'It's been a rollercoaster life': Elton John on music, his battle with addiction, fatherhood and more
The music icon joined q’s Tom Power to reflect on his new memoir, Me
Originally published on October 15, 2019
If you had 10 minutes with Elton John, what would you ask? The larger than life music icon has sold 300 million records worldwide, holds the title for the biggest-selling single of all time (Candle in the Wind), and is a global voice for AIDS research and LGBTQ rights.
At best, 10 minutes would just barely scratch the surface of his 50-year career — but that's exactly what q's Tom Power had to work with when he got the chance to speak to the famed singer-songwriter.
John reflected on some of his highs and lows, how having children changed everything for him and why he's now saying goodbye to life on the road.
Here's part of that conversation.
On his long friendship and songwriting partnership with Bernie Taupin
Bernie lives in California and I live in England most of the time, so we don't see each other very often, but I can honestly say that in the last three or four years, we've gotten closer and closer because of his family, and my family, and the children. You know, we're in a wonderful, contented place.
He was extremely happy with Rocketman, I think, because in the film, he's portrayed by Jamie Bell and his character comes across as the glue that holds my life together — and that's the way it's been. He was the constant. People came, people went, but Bernie was always there. Bernie was always there for me without judging me.
On writing his new memoir, Me, and talking openly about sex, drugs and partying
I've always tried to be honest. I think the film was honest, although it is a fantasy based on the truth. The book, I was writing for my children because I wanted them, when they were old enough, to read it to know what my life was like.
Reading it after it was all done and put together was quite cathartic. It made me realize there's a lot more I could have put in it, but you know, it's 360 pages anyway.
It's been a rollercoaster life, but what a life I've had. I mean, I've had the most incredible life, met the most incredible people, survived so many things because of my determination and my talent, probably. But I don't lie down and die. Although I nearly died before I asked for help with the addiction.
That was a big turning point in my life, it was an epiphany in my life. When I suddenly got sober and decided to live another life completely then stuff happened to me that was still bad, but I could cope with it much better and I didn't have to run away from it.
The reason I became a drug addict is because I didn't know how to deal with life on life's terms. I was on stage, I got applause and I felt safe on stage. When I came off stage, I was stuck with me. I was immature. When I got sober, I started trying to become an adult instead of a child.
On how he believes his childhood has affected him
As a child, I got approval and love when I sang at family gatherings or weddings, and I felt safe and happy. Then I came off stage and, again, I had to deal with what was going on in my life.
Your childhood affects you so much as you grow older. It's the template of how you live your life. But not everyone had a bad childhood. David, my husband, had a wonderful childhood. But my childhood was in a different era, it was in the '50s. Very conservative. People didn't talk about anything, not sex, they didn't show each other affection. Things were very secretive.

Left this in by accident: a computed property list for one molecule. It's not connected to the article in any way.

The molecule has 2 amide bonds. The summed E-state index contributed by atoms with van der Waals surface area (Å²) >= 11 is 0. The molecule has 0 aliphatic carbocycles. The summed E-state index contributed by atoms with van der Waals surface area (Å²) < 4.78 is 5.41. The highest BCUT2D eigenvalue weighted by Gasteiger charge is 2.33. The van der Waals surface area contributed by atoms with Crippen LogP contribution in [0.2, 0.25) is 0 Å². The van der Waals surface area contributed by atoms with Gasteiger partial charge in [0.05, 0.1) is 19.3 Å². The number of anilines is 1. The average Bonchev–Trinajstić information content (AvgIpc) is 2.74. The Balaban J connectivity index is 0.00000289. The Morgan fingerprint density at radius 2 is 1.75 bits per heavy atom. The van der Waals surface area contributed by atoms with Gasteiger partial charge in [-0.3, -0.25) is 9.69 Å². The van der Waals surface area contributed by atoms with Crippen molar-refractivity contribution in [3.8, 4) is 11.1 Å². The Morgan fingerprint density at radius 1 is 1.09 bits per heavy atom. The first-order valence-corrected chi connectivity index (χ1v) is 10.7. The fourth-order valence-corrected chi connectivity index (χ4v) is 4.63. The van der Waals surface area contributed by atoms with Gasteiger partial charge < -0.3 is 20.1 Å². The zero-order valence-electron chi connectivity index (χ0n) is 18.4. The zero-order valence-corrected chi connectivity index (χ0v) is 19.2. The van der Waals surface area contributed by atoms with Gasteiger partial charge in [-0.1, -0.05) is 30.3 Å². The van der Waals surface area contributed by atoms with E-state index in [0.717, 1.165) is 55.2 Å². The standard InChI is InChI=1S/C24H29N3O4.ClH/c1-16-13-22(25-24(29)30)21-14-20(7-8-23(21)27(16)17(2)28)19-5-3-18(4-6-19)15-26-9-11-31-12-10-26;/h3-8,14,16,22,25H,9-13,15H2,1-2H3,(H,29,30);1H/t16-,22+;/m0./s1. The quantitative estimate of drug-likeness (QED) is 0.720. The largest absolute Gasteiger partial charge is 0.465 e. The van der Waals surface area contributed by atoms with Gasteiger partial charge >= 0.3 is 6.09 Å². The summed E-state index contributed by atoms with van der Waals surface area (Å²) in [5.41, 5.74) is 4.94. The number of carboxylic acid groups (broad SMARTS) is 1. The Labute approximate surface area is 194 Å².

I didn't like that very much. It was a fearful environment that I grew up in, but it was the environment I had to grow up in. You go back and you think, well, that's why I became who I am — because I was frightened of everything. Fear was ruining my life. I'm 72 now and I've come to the happiest point of my life where nothing is wrong, but it took me 72 years to be able to say this. I've done a lot of work on myself and I love my life. I've loved it, even the bad parts. If you use the bad parts to get to the good parts, then you're doing something good.
If you can leave this earth having raised your children well and they're happy, that's the greatest thing you can achieve. Forget your work. Forget your talent or anything.- Elton John
On how becoming a father has changed his life
We gave great thought to being a dad. The biggest responsibility in life is raising children, there's no question about it. If you can leave this earth having raised your children well and they're happy, that's the greatest thing you can achieve. Forget your work. Forget your talent or anything. The greatest thing for me, when I leave this earth is: did I give my kids a good life? Did I teach them well?
They were going to be disciplined, but they were going to be disciplined in a way where we talked about things. I don't want them to live any of their life in fear and they don't. They're amazing children. We have a wonderful relationship with them and, you know, my whole life was built on eggshells. That is a horrible thing for a child to grow up in. And I'm not blaming anyone for it, it was the way it was. But those eggshells made me more determined than ever to make something of myself.
On closing with Goodbye Yellow Brick Road on his farewell tour
The title of the tour is Goodbye Yellow Brick Road. I'm going back to my plow — my plow being my house. I go up on the elevator and I walk into the screen and it's the most appropriate song to close with.
This transcript has been edited for length and clarity. To hear the full interview with Elton John, click the 'Listen' link near the top of this page.
— Produced by Vanessa Nigro